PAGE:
Port of Entry for Coronaviruses

Port of Entry for Coronaviruses

Author: Angewandte Chemie International Edition

For over three years, SARS-CoV-2, the pathogen that causes the respiratory disease known as COVID-19, has been keeping us on our toes due to its high infectiousness and frequently severe, potentially deadly, clinical outcomes. How does the infection mechanism work on a molecular level? Gerti Beliu, Markus Sauer, University of Würzburg, Germany, and colleagues have provided new insights on this.


Entry Receptors

The surfaces of SARS-CoV-2 viruses are covered in 24 to 40 protruding spikes consisting of trimers of three identical proteins. After over two years of research, it is undisputed that the critical first step of an infection is the binding of these spikes to the angiotensin-converting enzyme 2 (ACE2). ACE2 is present almost everywhere in the body and is involved in diverse physiological functions, such as the regulation of blood pressure and circulation. ACE2 acts as an entry receptor for the viruses. After binding, the virus particle invades the cell.

Some questions have, thus far, remained unanswered: Do the spikes, which consist of three subunits, simultaneously bind to multiple ACE2 receptors? If they do, is ACE2 already present as a dimer or oligomer in the membrane? Or do several ACE2 molecules aggregate as a result of binding to the spikes? The team says that neither is the case.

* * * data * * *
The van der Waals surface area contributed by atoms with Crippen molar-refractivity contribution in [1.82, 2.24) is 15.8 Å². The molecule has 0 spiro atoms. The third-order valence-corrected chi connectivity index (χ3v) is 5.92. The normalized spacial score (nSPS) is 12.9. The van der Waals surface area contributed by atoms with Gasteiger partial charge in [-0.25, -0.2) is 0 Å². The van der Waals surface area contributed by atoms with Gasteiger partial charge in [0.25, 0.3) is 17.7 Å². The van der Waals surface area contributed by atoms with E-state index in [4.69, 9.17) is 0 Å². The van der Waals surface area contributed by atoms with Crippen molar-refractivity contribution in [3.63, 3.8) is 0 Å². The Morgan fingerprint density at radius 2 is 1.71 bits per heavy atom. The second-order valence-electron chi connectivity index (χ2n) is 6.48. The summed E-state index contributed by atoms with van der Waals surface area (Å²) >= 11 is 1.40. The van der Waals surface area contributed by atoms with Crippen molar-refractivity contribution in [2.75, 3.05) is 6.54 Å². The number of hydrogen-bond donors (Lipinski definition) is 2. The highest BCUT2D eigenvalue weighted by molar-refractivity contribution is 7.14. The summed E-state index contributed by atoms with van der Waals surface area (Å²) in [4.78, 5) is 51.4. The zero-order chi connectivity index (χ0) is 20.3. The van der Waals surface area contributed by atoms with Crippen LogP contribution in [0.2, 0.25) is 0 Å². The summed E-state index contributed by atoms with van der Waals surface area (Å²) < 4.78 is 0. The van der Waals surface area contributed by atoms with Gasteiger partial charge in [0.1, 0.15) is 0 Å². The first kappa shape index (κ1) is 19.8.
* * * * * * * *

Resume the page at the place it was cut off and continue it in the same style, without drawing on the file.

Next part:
Distribution of ACE2 on Cells

The researchers labeled the ACE2 receptors of various cell lines that are used as models for COVID infection with various techniques involving fluorescence dyes and studied them with dSTORM (direct stochastic optical reconstruction microscopy). This fluorescence imaging method has an extremely high resolution, beyond the diffraction limit of classic methods.

Using this approach, the team was able to determine the number and distribution of the ACE2 receptors in the plasma membrane of various cell lines. They also performed dSTORM experiments with reference receptors that form monomers, dimers, and heterodimers and found that the method can distinguish between monomeric and dimeric receptors.

It was shown that the ACE2 receptors are evenly distributed—as monomers—with a density of about 1–2 ACE2 molecules per square micrometer, which is low in comparison to most other membrane receptors. Experiments after addition of trimeric viral spikes showed unambiguously that binding of these proteins does not induce any formation of ACE2 dimers or oligomers.


Single Protein, Monomeric Receptor

Infection studies using a modified type of virus (vesicular stomatitis virus, VSV) bearing spike proteins supported the conclusion that an interaction between one single spike protein per virus particle with a single monomeric ACE2 receptor is enough to cause infection—likely one reason for the high infectiousness of SARS-CoV-2.

This new quantitative molecular information about the interactions between spike proteins and ACE2 on the cell membrane could offer new perspectives for the development of improved drugs for treating COVID infections.


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